24. Brand perception has changed out of all recognition over the decades. When I first started having company cars there was very much a feeling of being either a Ford or a Vauxhall man. I was Ford and that preference remains today! But in those days Skoda were a joke - look at them now. The main difference between then and now is that quality across all the high volume manufacturers is much higher with a smaller difference between them. Image, latest technology and interior quality tends to be the main differentiators today. The only real age related perception I ever really had was the usual Volvo being an old man's car but even that has dissipated now.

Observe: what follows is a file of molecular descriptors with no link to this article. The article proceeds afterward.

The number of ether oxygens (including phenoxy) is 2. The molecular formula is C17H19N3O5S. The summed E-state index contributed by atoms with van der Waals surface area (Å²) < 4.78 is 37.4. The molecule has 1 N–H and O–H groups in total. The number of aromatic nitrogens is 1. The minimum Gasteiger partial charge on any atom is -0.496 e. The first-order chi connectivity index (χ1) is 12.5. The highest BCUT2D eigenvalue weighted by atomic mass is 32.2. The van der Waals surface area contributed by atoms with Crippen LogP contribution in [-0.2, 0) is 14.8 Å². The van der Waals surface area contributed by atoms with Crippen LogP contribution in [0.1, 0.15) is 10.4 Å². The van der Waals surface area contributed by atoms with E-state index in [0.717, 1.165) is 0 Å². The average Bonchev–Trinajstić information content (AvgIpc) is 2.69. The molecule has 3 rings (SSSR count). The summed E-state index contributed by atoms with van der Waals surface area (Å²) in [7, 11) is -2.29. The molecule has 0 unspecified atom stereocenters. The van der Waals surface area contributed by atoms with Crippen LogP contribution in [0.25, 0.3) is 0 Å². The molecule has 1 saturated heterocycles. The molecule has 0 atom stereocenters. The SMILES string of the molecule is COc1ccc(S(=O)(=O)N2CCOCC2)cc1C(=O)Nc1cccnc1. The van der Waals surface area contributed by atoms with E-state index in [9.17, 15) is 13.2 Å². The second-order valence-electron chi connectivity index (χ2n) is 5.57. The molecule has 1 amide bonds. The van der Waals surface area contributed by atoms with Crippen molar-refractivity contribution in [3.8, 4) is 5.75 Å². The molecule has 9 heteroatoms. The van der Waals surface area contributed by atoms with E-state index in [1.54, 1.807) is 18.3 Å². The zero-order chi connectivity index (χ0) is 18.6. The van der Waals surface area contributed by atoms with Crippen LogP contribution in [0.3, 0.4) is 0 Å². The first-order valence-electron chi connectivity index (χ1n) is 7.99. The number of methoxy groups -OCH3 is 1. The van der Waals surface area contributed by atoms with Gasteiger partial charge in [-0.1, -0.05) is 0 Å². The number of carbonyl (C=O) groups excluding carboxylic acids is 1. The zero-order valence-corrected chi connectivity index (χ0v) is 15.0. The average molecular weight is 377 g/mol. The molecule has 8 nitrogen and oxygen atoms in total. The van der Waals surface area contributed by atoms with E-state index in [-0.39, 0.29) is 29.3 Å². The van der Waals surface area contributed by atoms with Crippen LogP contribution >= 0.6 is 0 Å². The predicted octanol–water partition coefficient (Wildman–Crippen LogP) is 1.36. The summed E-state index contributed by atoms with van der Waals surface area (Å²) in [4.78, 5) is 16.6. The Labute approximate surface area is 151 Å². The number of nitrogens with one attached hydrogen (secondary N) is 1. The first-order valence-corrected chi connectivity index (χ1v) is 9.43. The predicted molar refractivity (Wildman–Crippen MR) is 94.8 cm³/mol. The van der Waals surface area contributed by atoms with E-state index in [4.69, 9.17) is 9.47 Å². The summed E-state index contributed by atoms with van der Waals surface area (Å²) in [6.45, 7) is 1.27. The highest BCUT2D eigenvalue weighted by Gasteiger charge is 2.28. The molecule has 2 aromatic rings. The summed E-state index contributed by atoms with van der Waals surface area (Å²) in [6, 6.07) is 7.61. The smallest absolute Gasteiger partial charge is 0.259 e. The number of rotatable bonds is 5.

25. In the case of my car, yes. Reversing camera was one of the few things omitted in the original spec and I've enquired about having one retro fitted and it can be to factory spec, fully integrated.